Something of a battle royale is brewing in the UK over exerting control on (encrypted) DNS and ultimately, on censorship on the web.
The DNS stands for “the Domain Name System” – a protocol that makes sure any numerical IP addresses are “translated” into a global and worldwide human-readable directory service. In fact, the DNS has been described as “the phone-book of the internet.”
But it is by and large unencrypted, and currently at the mercy of ISPs (internet service providers) – when it comes to affording them the powers over many forms of censorship, including, perhaps most innocuously of all, “parental controls and network performance testing,” the UK-based independent ISP review website ISPreview says.
The DNS has certainly been a key piece in the makeup of the web ever since the web came to be, in the 1980s, and this remains true to this day.
And the way it works now entrusts a user’s online activities and presence, with all that it entails, to their internet service providers (ISPs), and whatever entity these companies choose to be beholden to.
But if the integrity of the service itself is called into question, another piece in the puzzle then becomes: which existential problem would you rather face off: the plague, or the small pox? Namely – a government, or a major tech behemoth, such as Google, meddling in your online activities and effectively vying for control over your privacy and data?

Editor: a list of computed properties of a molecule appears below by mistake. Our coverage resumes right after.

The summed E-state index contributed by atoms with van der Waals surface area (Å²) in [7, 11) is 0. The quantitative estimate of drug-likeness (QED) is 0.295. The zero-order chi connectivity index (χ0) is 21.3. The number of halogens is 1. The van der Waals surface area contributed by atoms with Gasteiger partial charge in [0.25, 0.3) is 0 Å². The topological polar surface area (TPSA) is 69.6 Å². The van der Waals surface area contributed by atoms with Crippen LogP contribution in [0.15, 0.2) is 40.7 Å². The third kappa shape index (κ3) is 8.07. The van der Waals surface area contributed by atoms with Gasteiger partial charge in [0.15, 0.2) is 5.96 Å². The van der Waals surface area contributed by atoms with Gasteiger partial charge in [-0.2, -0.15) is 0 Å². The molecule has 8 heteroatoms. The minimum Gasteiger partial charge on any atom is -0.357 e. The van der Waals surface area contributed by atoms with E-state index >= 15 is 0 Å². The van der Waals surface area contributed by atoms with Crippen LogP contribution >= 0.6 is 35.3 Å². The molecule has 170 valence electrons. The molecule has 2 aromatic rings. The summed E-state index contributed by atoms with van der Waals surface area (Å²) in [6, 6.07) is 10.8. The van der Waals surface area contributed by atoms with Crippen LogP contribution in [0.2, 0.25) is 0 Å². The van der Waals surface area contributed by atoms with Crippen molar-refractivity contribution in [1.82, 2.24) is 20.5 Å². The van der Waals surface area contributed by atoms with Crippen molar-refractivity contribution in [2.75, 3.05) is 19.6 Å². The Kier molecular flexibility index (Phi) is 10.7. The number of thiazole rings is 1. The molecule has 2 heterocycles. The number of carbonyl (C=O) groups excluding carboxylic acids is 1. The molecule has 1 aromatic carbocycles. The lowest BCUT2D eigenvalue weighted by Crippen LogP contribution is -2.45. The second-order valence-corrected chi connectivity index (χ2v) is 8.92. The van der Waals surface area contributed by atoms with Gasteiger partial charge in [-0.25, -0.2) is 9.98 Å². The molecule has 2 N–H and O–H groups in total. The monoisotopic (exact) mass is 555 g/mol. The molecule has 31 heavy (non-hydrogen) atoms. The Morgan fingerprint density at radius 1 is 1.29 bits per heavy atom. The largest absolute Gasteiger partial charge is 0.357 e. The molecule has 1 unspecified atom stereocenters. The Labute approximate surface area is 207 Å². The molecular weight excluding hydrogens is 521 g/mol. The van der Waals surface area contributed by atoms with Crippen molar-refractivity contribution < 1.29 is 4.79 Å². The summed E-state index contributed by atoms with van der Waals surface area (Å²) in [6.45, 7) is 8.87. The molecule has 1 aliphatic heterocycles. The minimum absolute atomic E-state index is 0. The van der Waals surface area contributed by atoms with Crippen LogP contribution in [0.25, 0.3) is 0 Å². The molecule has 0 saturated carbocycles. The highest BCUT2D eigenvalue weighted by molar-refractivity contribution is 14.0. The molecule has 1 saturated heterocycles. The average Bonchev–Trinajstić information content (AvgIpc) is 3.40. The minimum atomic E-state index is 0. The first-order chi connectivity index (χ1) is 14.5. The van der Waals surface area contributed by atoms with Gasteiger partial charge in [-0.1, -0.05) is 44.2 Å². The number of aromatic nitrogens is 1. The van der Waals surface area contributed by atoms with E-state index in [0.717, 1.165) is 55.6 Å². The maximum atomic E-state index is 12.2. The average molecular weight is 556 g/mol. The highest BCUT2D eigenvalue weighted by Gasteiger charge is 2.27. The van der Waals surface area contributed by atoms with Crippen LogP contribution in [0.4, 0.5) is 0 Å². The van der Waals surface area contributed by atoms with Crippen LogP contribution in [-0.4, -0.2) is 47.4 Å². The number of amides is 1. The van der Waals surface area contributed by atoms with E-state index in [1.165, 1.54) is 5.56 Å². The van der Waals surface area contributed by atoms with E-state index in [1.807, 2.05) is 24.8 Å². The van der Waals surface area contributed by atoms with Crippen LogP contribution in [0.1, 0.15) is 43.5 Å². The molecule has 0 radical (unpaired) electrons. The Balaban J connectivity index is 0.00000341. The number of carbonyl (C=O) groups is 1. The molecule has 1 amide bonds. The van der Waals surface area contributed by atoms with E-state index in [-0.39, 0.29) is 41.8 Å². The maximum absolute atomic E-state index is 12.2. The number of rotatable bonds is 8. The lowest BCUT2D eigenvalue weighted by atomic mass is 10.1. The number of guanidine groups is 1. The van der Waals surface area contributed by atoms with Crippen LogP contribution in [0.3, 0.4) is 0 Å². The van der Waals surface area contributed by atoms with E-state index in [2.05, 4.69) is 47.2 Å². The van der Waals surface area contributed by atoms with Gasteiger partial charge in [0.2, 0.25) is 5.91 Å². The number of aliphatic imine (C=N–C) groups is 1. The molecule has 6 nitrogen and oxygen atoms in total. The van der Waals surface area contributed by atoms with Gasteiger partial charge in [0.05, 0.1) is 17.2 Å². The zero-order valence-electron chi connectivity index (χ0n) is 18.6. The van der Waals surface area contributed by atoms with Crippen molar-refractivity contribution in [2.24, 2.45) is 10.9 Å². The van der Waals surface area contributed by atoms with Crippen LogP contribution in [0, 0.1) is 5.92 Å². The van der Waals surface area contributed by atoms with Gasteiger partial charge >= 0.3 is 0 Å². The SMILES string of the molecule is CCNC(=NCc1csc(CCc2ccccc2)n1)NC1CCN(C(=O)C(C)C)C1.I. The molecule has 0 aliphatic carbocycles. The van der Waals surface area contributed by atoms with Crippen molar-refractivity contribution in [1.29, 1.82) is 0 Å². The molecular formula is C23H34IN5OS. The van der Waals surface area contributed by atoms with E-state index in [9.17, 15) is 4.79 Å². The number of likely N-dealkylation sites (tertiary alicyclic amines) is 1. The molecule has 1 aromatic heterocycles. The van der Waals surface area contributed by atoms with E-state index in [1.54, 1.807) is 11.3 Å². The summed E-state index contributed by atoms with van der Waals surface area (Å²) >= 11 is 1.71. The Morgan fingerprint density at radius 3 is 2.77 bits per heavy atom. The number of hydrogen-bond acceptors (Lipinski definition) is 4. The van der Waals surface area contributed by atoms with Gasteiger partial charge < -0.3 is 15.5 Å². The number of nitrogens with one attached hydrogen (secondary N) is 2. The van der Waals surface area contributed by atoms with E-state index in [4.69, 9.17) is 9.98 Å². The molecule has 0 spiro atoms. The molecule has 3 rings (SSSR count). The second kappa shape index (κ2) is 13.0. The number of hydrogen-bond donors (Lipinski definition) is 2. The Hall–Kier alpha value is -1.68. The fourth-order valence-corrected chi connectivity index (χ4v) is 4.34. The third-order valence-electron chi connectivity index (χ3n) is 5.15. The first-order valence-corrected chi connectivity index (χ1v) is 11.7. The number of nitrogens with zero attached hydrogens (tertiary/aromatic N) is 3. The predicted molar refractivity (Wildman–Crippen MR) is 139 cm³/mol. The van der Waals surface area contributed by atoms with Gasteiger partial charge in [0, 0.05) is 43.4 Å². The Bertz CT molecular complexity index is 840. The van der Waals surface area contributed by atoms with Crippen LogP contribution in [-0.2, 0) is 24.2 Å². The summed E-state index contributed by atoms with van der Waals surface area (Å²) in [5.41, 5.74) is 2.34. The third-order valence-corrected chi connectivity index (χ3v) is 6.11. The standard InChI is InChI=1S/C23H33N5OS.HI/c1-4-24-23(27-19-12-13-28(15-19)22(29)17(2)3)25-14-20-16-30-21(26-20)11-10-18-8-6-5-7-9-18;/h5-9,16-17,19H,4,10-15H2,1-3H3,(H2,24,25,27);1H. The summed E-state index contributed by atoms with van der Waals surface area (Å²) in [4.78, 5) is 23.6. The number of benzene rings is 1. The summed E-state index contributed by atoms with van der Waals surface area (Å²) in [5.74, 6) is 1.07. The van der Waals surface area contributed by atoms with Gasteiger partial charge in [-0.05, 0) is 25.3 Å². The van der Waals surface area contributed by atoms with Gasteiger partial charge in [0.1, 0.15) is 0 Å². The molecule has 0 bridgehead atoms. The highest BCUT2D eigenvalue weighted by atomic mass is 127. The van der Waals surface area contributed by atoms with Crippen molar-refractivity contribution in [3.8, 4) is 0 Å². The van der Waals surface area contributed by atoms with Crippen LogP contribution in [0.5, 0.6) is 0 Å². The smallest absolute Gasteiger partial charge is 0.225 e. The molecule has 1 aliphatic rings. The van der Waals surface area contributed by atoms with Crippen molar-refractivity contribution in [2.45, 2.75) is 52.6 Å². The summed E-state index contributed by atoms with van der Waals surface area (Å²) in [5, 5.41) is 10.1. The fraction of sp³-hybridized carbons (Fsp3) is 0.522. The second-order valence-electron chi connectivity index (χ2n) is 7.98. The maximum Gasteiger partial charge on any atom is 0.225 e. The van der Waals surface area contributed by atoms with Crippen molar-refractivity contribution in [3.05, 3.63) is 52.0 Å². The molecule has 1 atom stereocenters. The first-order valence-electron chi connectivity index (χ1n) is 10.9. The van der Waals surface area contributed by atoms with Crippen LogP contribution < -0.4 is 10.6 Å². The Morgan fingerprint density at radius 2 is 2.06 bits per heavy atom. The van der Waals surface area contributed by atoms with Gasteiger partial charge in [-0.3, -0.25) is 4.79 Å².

Google now wants to implement DNS over encrypted and secure HTTPS (DoH) by DNS requests via the encrypted HTTPS protocol – that the report said could remove a lot of control over traffic from ISPs. Not only Google’s own Chrome, but also Mozilla’s Firefox, are “planning to introduce their own DoH solution,” the website said.
But an anonymous government source said this would hamper their ability to investigate such transgressions as pedophilia and terrorism – while at the same time allowing Google to use DoH “to amass vast detail on people’s browsing habits and device usage.”
However, ISPreview noted it the report that Google “can already do this without DoH.”
And while DNS-blocking – such as would be called for to implement such initiatives as UK’s “porn ban” has in the past been easy to bypass via third-party DNS providers – the website said that this time Chrome and Firefox might end up implementing their own DoH solutions – at which point there would be “precious little that ISPs can do about that, save for perhaps making more extensive use of expensive Deep Packet Inspection (DPI) technology, but even this has its limits and problems.”
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